Even a developed femur may be problematic to scan and analyze, as illustrated by Fig. 5.7. Figure 5.7(a) shows the shortened femoral neck of a 16-year-old with Charcot- Marie-Tooth disease. The child in Fig. 5.7 (b) is a wheelchair-bound 10-year-old with osteogenesis imperfecta . The unusual load on her femur and femoral neck has resulted in an increased angle between the femoral neck and shaft and, hence, an unusual femoral neck morphometry and an almost absent greater trochanter.
Problems associated with hip morphometry of under-loaded bones. (a) Child, aged 16 years, with Charcot-Marie-Tooth disease (walks with crutches); (b) child, aged 10 years, with osteogenesis imperfecta (mostly wheelchair-bound)
The greatest challenge in the use and interpretation of hip scans in children is in the analysis procedure. Especially in younger and smaller children, the software can fail to properly identify the midline and the border of the greater trochanter. This may require manual placement by the technologist which does introduce error, but if the software does not put regions in the correct place it is not acceptable to just leave them. Comparison to any normative database requires that the regions are correctly placed. Longitudinal comparisons are particularly challenging due to the changes in bone size as children grow. Guidelines for longitudinal analysis of scans are provided by McKay et al  and are discussed in detail in Chap. 6.
Vertebral Fracture Assessment (VFA)
The importance of identifying vertebral fractures has been highlighted with the most recent definition of osteoporosis; suggesting that osteoporosis can be defined by the identification of one or more vertebral compression fractures, in the absence of local disease or high-energy trauma . Until recently the gold standard technique for identifying these fractures was lateral x-rays. However, VFA by DXA using newer generation bone densitometers has been shown to have excellent sensitivity for vertebral fracture identification, especially for clinically relevant moderate (Grade 2) to severe (Grade 3) vertebral fractures [28, 29].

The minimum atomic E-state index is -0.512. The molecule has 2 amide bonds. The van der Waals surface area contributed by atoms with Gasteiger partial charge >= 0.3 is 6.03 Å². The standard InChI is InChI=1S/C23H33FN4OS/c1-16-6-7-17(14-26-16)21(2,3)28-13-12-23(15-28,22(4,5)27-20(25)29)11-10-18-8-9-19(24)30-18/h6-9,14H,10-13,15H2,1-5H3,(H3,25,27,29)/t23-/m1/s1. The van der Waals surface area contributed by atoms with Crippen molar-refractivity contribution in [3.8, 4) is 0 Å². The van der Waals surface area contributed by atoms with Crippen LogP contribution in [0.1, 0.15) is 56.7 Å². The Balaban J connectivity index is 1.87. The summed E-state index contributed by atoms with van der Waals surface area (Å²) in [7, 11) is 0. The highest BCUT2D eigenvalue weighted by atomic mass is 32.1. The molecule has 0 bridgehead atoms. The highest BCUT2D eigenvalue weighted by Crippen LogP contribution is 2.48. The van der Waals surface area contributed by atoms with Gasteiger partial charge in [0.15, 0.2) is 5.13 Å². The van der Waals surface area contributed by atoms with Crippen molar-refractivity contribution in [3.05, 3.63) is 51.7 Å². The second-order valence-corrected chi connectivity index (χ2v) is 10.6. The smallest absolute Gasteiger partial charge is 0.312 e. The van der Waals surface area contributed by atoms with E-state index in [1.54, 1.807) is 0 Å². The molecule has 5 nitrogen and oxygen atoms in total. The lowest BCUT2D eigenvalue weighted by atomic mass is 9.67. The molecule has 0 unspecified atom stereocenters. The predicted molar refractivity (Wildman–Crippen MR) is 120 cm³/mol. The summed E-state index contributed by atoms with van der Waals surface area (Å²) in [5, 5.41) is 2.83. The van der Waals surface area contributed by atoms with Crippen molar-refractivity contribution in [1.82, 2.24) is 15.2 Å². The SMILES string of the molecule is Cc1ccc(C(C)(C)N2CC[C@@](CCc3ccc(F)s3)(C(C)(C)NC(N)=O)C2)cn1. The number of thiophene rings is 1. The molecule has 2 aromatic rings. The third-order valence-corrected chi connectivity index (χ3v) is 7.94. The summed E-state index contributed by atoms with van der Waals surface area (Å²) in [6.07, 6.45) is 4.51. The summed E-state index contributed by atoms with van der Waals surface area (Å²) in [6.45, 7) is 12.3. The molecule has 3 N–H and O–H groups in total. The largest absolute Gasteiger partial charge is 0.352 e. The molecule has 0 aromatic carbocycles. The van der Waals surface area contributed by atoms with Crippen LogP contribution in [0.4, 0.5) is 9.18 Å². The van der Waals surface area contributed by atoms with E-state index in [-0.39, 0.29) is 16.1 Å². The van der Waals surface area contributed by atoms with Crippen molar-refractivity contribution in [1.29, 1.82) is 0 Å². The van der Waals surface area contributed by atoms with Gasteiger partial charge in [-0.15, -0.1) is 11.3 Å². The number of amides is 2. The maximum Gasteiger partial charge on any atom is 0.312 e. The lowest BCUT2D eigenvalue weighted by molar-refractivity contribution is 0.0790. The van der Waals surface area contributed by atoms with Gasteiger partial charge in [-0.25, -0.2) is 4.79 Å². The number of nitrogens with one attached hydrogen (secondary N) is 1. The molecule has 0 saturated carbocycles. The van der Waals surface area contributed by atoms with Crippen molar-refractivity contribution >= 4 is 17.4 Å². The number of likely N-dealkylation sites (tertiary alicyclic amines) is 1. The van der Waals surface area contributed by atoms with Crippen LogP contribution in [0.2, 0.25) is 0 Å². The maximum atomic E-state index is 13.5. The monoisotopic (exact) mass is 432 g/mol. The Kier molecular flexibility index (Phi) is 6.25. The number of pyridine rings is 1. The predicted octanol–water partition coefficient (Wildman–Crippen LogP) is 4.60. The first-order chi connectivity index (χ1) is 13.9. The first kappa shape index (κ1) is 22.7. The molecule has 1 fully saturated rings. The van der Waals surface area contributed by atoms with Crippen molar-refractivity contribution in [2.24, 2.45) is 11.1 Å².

Although image resolution from a DXA scanner is lower than that of conventional spinal radiographs, VFA has several advantages. DXA systems are capable of acquiring the whole spine in a single projection in both the posterior-anterior and lateral projections; whereas with conventional radiographs the thoracic and lumbar spine requires two separate exposures/films. VFA with parallel beam geometry results in images without image magnification and artifactual concave vertebral endplates (“bean” can affect) due to the parallax effect of the divergent X-ray beam of conventional spinal radiographs. Most significantly for children, the radiation dose from a DXA VFA scan is approximately 10–100 times lower than the radiation dose from lumbar and thoracic spine radiography . Moreover, the vertebral fracture assessment by DXA can be performed at the same time as the routine DXA assessment and negate the need for additional visits to the hospital for further spine imaging. However, the current use of VFA is still machine-dependent. For older DXA scanners such as the GE Lunar Prodigy and the Hologic QDR series, the image resolution is not sufficient to reliably diagnose vertebral fractures in children and as such VFA scan ning on such devices is not recommended .